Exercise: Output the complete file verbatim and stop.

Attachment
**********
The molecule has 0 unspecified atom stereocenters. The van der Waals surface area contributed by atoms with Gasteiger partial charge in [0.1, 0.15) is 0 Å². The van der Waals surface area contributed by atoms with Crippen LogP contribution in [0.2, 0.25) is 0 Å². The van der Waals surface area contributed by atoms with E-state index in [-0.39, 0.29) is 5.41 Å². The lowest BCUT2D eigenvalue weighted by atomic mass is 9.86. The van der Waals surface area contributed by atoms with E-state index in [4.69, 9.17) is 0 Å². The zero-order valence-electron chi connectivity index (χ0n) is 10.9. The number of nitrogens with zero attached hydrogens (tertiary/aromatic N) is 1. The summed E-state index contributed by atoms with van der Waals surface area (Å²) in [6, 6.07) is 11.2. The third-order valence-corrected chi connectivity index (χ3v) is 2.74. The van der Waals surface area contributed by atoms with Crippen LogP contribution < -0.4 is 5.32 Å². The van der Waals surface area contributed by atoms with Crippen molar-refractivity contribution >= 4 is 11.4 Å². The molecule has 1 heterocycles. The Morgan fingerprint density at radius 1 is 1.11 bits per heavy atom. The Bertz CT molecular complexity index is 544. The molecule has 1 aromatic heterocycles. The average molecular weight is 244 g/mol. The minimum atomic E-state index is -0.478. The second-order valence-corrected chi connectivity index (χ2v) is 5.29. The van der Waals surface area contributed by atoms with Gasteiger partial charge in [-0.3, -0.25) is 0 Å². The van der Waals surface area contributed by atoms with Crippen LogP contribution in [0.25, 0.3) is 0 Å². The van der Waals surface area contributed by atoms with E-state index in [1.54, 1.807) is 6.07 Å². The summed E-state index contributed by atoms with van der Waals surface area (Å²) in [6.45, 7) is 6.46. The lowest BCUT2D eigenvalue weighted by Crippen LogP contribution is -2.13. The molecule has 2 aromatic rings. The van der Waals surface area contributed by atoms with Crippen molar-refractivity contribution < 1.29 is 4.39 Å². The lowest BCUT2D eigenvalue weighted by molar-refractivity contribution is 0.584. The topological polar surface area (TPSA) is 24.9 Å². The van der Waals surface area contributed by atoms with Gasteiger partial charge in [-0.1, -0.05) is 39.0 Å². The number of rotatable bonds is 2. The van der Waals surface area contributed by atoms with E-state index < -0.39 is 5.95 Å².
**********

The molecule has 0 unspecified atom stereocenters. The van der Waals surface area contributed by atoms with Gasteiger partial charge in [0.1, 0.15) is 0 Å². The van der Waals surface area contributed by atoms with Crippen LogP contribution in [0.2, 0.25) is 0 Å². The van der Waals surface area contributed by atoms with E-state index in [-0.39, 0.29) is 5.41 Å². The lowest BCUT2D eigenvalue weighted by atomic mass is 9.86. The van der Waals surface area contributed by atoms with E-state index in [4.69, 9.17) is 0 Å². The zero-order valence-electron chi connectivity index (χ0n) is 10.9. The number of nitrogens with zero attached hydrogens (tertiary/aromatic N) is 1. The summed E-state index contributed by atoms with van der Waals surface area (Å²) in [6, 6.07) is 11.2. The third-order valence-corrected chi connectivity index (χ3v) is 2.74. The van der Waals surface area contributed by atoms with Crippen LogP contribution < -0.4 is 5.32 Å². The van der Waals surface area contributed by atoms with Crippen molar-refractivity contribution >= 4 is 11.4 Å². The molecule has 1 heterocycles. The Morgan fingerprint density at radius 1 is 1.11 bits per heavy atom. The Bertz CT molecular complexity index is 544. The molecule has 1 aromatic heterocycles. The average molecular weight is 244 g/mol. The minimum atomic E-state index is -0.478. The second-order valence-corrected chi connectivity index (χ2v) is 5.29. The van der Waals surface area contributed by atoms with Gasteiger partial charge in [-0.3, -0.25) is 0 Å². The van der Waals surface area contributed by atoms with Crippen LogP contribution in [0.25, 0.3) is 0 Å². The van der Waals surface area contributed by atoms with E-state index in [1.54, 1.807) is 6.07 Å². The summed E-state index contributed by atoms with van der Waals surface area (Å²) in [6.45, 7) is 6.46. The lowest BCUT2D eigenvalue weighted by Crippen LogP contribution is -2.13. The molecule has 2 aromatic rings. The van der Waals surface area contributed by atoms with Crippen molar-refractivity contribution < 1.29 is 4.39 Å². The lowest BCUT2D eigenvalue weighted by molar-refractivity contribution is 0.584. The topological polar surface area (TPSA) is 24.9 Å². The van der Waals surface area contributed by atoms with Gasteiger partial charge in [-0.1, -0.05) is 39.0 Å². The number of rotatable bonds is 2. The van der Waals surface area contributed by atoms with E-state index < -0.39 is 5.95 Å².